Good job, millennials, says erstwhile green jobs czar Van Jones. Young people won the student loan interest rate fight, proving the strength of grassroots activism. This might be a little overstated.

According to a piece Jones wrote for the Huffington Post:

Four months ago, nearly everyone thought the interest rate on Stafford student loans was going to double — and that there was nothing anyone could do about it.

Republicans in Washington were beating the drums of austerity, trying to convince Americans that everyone, except the ultra-rich, should be tightening their belts. Common beltway wisdom held that students were going to be sacrificed — especially since their lobbying sway in Washington D.C. is far from overwhelming.

And yet, somehow, by sticking together and gathering support though social media and advocacy groups, they were successful! As Jones puts it:

But Washington wisdom doesn’t always account for an outside game. And when everyday Americans stand up and fight for something they believe in, they often win.

Well yes, students and young people achieved their goal, but let’s keep this goal in perspective.

The interest rate on subsidized Stafford student loans was 3.4 percent. Under the law in place the rate would automatically increase to 6.8 on July 1 without Congressional action. This low rate, however, only applied to Subsidized Stafford loans issued to undergraduate students for the 2011-12 school year. All loans issued earlier had higher rates. The new rule only extended the 3.4 rate another year.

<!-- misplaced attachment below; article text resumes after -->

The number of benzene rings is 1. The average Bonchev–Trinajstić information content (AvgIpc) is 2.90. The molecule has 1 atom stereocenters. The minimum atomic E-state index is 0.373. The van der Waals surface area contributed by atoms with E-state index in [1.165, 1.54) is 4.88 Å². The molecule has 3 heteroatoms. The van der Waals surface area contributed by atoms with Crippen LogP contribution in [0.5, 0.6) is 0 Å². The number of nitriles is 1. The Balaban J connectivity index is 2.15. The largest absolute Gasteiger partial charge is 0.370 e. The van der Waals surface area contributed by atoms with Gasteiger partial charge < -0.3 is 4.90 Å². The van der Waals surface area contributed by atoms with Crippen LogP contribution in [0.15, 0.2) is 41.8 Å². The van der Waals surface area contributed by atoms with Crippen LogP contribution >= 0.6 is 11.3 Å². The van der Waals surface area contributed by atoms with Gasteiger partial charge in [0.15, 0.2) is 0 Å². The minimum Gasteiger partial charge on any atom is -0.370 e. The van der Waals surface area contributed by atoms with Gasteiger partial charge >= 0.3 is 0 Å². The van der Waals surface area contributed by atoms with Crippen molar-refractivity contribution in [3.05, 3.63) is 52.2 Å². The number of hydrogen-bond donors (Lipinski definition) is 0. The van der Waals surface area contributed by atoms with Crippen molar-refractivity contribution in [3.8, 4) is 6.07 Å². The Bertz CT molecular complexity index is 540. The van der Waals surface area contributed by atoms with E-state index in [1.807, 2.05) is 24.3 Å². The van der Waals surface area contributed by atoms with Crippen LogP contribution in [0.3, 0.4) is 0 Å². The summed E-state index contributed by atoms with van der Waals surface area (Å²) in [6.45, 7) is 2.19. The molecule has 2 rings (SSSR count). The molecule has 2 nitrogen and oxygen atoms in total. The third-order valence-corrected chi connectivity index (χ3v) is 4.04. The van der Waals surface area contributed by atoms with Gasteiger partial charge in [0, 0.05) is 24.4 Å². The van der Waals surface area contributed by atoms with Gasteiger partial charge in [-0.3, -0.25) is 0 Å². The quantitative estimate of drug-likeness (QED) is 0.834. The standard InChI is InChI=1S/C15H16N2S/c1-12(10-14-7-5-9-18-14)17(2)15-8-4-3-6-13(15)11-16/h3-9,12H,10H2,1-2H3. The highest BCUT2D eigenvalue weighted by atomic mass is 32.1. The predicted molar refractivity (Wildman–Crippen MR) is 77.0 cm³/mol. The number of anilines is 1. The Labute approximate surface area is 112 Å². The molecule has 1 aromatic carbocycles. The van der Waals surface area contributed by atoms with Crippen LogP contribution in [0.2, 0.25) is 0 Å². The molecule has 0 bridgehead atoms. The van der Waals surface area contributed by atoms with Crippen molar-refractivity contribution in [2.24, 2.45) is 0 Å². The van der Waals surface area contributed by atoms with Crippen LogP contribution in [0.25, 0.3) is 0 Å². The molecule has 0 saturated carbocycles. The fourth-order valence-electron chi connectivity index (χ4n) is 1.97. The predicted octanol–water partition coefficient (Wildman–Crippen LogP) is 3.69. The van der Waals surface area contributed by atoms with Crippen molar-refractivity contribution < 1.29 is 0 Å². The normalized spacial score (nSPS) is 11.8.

Third- and fourth-year college students could borrow a maximum $5,500 at the 3.4 percent interest rate under the law and under the one-year extension. So the most anyone saved as a result of the extension of the 3.4 percent interest rate was $9 a month (the average is more like $6).

Now, granted, any effort that results in compromise, real bipartisanship, and keeping college costs down is commendable, but calling this a major achievement is patronizing. It just didn’t help anyone very much.

Jones might be right that the low interest rate extension indicates that “grassroots pressure still works and we proved it,” but this indicate that grassroots pressure has a long way to go. Jones:

All of our organizations were firing on all cylinders, and it worked. We proved in this fight that millions of Americans are willing to stand up and fight for the American Dream. With that dream under attack by billionaires and bankers, it is more important than ever that we come together to organize on behalf of everyone’s dreams. When we fight, we win, and this time– we won.

Yea, we won. We won $9 a month. Go out and buy yourself an extra half beer this weekend.

Or maybe just get some sleep; you’re going to need a lot of energy to enact real change.

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Daniel Luzer

Daniel Luzer is the news editor at Governing Magazine and former web editor of the Washington Monthly. Find him on Twitter: @Daniel_Luzer